Thursday, September 29, 2022 | Jenny Armistead, Strategic Advisor
When it comes to targeting and growing deposits with millennials, why do community banks and credit unions continue to deploy the “same old, same old” approach of launching a certificate of deposit (CD) special or adjusting their money market tier rates? Targeting a millennial with the same CD special campaign that worked for their Aunt Carol 20 years ago will not work. Institutions that are serious about growing deposits with younger accountholders will need to rethink and innovate their deposit strategy. In this article, we will explore the behaviors and attitudes that millennial accountholders have regarding deposit accounts and their needs and expectations around savings and identify institutions that are disrupting the traditional deposit marketing strategy.
For decades, traditional banks and credit unions have built and targeted their higher-rate savings products to the baby boomer generation. This was a logical strategy because they were the largest consumer segment with enough accumulated wealth to be able to deposit large balances. The oldest millennials turn 43 this year, and not only do they now represent the largest population segment, but they are also at the point in their lives where they have enough wealth to start getting serious about saving for their future. The problem is that many community banks and credit unions struggle to understand the major generational differences between millennials and baby boomers and the current competitive landscape when it comes to growing deposits with millennials.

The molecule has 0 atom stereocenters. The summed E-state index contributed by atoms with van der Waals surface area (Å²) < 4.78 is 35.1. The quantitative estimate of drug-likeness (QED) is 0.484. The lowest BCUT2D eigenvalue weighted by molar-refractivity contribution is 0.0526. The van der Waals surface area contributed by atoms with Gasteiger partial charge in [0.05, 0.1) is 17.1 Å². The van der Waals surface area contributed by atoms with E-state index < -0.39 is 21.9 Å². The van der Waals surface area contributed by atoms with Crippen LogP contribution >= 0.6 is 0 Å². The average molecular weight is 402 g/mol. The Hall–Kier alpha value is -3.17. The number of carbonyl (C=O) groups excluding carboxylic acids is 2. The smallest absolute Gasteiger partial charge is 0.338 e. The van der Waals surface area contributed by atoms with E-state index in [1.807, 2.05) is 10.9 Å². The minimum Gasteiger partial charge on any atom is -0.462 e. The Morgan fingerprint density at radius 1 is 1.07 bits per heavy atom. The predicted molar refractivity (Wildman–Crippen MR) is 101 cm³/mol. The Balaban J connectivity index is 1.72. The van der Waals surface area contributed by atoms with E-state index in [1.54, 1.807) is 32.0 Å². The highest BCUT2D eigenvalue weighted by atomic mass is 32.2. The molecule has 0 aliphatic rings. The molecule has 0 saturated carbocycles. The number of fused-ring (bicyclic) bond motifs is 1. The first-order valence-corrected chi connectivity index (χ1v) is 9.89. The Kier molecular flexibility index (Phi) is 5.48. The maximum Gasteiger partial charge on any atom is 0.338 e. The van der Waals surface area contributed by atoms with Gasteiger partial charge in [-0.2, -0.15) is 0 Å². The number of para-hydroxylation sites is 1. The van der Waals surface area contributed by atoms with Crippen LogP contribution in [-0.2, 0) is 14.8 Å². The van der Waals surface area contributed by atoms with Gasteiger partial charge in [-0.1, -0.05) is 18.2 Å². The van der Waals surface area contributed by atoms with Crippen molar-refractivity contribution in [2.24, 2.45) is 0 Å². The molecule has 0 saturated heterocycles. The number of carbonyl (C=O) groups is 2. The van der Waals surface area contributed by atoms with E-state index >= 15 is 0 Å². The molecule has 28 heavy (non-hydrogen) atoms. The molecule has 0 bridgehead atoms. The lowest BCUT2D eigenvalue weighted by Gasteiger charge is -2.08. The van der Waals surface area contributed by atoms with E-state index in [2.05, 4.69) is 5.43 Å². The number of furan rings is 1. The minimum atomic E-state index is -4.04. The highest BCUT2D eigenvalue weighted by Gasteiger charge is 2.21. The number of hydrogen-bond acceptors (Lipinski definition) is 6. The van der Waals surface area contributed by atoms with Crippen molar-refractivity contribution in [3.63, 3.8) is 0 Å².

Some of you might be thinking that it just makes more sense to target older consumers because they have more wealth. While this is true, according to a 2021 Business Insider article, “with a net worth of $91,000, the typical 40-year-old head of household millennial is only 80 percent as wealthy as their parents were at their age.” Targeting only older consumers for deposits is a short-sighted strategy. This wealth gap between millennials and older generations is largely due to stagnant wages, increasing cost of living and much higher amounts of debt from mortgages and student loans. Here, we can see the differences in wealth at age 40 for baby boomers, Gen Xers and millennials.
Source: Federal Reserve data from 1989 and 2019 Surveys of Consumer Finances
One reason why it now makes sense for financial institutions to target younger depositors is because, within the next month, the Department of Education will be releasing a formal application for the one-time student loan forgiveness initiative. According to a recent Forbes article, “Forty million federal student loan borrowers across all 50 states will get at least some portion of their loan balances forgiven – half will have their balances completely eliminated.” This will help to alleviate some of that debt burden for millennials and allow them to put more money into savings.